• Casaubon gets another girlfrind.  Belbo wants a girlfriend, but his woman of choice is so volatile she's scary.
  • The plot finally kicks into gear 300 pages in.  From here it's plain sailing.  The trio have been reading so many conspiracy theories making universal links between the Templars, the Rosicrucians, the Mayans, the Romans, the ancient Hindus, the occult, various mythologies and spiritualities, you name it, that it's all gone to their heads a bit.  For a jolly good wheeze they decide to combine them all to make up their own mad theory that will clearly explain how every aspect of the modern world (right down to a car spark plug) is obviously part of a master scheme to help guide the remaining Templars to the source of some universal mystic knowledge.  They call this game The Plan.
  • They get a bit carried away as to whether or not it's actually true or not.  They even start actively trying to trick other people into believing it's true.  You would think, for such clever men, they might realise how this might backfire on them, but apparently they don't.
  • IT'S ALL TRUE!!!  EVERYTHING IS TRUE!!!  Even the bits they invented themselves are true, which is... weird.  Turns out that the secret society they invented is really real, or else entirely made up of deluded nutcases that heard their idea and took it far too seriously (which seems more likely).  Flashforward back to the present and the secret nutcase society kidnap Belbo since he seems to know more about them than they do, having made it all up himself.  Casaubon tries and fails to rescue him, and the lunatics kill Belbo in such a way that they scupper their own chances at ever finding the secret knowledge.  Oops.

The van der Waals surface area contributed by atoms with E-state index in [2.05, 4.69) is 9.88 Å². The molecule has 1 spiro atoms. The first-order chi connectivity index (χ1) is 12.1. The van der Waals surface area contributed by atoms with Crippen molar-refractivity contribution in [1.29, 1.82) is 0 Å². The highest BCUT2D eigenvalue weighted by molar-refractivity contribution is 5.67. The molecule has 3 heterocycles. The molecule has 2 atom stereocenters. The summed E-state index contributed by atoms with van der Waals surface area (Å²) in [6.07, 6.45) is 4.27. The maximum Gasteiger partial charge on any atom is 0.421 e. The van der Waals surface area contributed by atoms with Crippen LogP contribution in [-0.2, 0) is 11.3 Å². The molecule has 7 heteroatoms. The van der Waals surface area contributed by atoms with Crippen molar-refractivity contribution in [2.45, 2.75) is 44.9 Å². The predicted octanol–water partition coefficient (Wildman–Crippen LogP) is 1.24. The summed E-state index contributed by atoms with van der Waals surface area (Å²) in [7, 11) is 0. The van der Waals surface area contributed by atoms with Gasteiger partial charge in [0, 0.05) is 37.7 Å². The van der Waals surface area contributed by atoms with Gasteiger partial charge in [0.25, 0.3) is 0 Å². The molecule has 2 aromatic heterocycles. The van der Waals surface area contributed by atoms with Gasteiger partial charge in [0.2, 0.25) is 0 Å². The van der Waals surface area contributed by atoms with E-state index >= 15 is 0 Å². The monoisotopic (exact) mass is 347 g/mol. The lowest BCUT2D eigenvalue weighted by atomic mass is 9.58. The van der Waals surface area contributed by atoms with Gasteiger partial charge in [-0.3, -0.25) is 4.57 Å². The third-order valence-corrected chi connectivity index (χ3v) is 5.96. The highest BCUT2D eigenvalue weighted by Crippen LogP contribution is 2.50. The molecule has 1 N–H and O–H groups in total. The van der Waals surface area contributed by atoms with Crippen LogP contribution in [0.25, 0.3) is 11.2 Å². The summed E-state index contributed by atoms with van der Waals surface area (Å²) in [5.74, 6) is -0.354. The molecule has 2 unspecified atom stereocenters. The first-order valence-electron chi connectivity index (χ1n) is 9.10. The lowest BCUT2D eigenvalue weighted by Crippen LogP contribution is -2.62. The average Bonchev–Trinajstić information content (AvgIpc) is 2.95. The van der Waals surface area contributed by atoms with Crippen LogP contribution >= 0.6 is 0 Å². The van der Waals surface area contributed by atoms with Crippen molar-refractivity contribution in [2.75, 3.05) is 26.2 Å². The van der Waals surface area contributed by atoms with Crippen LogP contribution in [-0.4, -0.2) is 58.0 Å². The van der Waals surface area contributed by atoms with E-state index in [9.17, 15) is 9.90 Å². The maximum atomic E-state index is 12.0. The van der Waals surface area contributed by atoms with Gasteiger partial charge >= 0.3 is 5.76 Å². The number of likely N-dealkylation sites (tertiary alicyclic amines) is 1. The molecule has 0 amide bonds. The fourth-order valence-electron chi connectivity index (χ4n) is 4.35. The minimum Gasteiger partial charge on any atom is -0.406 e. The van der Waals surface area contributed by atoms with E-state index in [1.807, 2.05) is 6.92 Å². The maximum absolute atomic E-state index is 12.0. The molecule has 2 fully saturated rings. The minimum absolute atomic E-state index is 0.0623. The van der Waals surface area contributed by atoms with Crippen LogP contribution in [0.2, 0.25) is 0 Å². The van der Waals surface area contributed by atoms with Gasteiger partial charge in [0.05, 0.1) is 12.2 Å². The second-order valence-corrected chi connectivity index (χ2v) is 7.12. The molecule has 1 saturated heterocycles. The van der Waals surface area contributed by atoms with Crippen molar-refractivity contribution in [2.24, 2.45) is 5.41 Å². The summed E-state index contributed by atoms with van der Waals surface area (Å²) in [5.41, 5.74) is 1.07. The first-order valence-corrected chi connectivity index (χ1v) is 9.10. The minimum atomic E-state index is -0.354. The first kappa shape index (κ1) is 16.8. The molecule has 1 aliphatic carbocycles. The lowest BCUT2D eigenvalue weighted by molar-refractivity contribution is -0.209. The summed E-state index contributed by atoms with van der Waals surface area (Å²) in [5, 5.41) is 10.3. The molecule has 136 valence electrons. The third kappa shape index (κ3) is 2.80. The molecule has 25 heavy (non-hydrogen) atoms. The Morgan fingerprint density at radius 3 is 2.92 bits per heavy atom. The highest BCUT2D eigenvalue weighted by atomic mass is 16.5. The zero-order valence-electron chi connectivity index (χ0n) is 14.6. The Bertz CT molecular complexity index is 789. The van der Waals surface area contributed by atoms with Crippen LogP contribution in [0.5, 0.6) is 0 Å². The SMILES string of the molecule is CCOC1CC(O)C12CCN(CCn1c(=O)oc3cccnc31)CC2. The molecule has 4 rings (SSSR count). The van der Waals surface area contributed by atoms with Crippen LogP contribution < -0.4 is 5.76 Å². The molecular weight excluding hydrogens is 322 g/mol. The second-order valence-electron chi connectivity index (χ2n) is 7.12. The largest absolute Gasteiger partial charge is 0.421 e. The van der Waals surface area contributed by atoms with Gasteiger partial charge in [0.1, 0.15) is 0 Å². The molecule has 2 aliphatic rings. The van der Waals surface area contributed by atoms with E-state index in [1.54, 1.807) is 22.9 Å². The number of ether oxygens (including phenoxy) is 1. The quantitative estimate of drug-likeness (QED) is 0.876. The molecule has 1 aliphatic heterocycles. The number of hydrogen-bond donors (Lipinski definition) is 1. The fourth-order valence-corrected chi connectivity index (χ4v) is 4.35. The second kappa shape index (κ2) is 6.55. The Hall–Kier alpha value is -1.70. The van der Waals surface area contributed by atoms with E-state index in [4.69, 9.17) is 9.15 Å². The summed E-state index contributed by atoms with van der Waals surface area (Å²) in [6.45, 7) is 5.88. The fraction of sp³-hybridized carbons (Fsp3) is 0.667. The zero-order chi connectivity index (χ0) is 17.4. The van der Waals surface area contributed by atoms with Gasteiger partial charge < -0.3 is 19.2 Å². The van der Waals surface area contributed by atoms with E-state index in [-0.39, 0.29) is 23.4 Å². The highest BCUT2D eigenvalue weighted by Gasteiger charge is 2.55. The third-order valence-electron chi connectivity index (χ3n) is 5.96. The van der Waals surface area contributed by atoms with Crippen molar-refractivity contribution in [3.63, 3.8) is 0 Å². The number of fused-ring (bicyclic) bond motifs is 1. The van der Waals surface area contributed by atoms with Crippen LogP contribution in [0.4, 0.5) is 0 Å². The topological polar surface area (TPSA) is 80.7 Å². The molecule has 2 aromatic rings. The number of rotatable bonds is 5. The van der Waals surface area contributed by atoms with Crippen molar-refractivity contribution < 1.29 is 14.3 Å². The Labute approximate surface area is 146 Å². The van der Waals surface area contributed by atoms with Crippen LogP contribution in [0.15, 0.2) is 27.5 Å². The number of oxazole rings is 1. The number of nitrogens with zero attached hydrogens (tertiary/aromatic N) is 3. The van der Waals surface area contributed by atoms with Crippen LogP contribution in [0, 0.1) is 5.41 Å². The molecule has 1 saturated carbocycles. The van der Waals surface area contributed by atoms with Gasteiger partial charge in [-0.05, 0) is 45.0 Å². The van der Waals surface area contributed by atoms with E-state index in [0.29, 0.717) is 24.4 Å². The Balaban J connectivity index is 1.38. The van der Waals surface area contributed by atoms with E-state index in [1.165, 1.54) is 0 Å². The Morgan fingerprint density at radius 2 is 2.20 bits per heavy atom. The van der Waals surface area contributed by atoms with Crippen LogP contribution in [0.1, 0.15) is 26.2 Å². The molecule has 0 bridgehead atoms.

Okay, I'm being a bit harsh here.  There were things I liked about it.  I liked the sense of craftmanship and endless research that had clearly gone into it, the lack of conventionality with way the story progresses - there was no breakdown into traditional 'scenes' or equal chapters, just the meandering of thought which can occasionally be aimless or focussed, lengthy or brief, trivial or obsessive, but aren't thoughts like that sometimes?  Even when characters were annoying they were interesting (apart from Belbo's girlfriend, who really was skating very close to bipolar.  I think maybe she should see someone)  I would have liked more women in there, but that's mainly because I am one.  Anyway it probably reflects the state of the education system better to have all men, as statistically there are generally more males than female in the higher echelons of scholardom.  Both of Casaubon's girlfriends have their own voices, strengths, faults and foibles, and seem to calm his obsession a bit - maybe the implication is that girls would never get that caught up in so silly a game as the Plan.  The whole thing is actually a very neat send-up of the whole Ridiculous Secret Society/Conspiracy Theory genre (Dan Brown, I'm looking at you) whereby the belief in the imaginary theory becomes so strong that in the end it brings itself to life, in full technicolour horror and complete with murders abounding.  You create your own monster, and then you have to slay it.  Or in Belbo's case, it slays you.

But yes, it was a tough read, especially at the beginning.  To be honest, the story wasn't the problem.  Even the translation was okay, and I usually find translated dialogue a bit stiff.  The plot is well constructed, engaging and has that knack of making you feel clever after reading it, probably because you're proud you understood it!  What made it so difficult for me was the sheer amount of facts you had to wade through to get to the plot.  Not that you're required to remember everything they tell you to follow the story, it's more that it slows any action to a crawling pace - just getting from picking up a pint glass to taking a sip can last the best part of a page.  This is probably not bedtime reading unless you really enjoy abstract de-contextualised trivia (which you may well do); I suggest that if you're going to attempt this book you bring a machete with you.  Worth the effort though, as it is an artfully crafted story.  Proud I finished it.

If Ridiculous Secret Society/etc isn't your genre, or you wanted to try something with the same fact-dumping properties but a little less of the surrealism, I would suggest The Last Samurai by Helen deWitt.  I've had a copy for years and its presence is still a foregone conclusion on my bookshelf, but the fact-dumping is more anecdotal, and is also counterbalanced by a very intimate story focussing on a highly intelligent mother and son, and their efforts to interact with the world.  It's great.  Read that instead.

Only Habibi to go!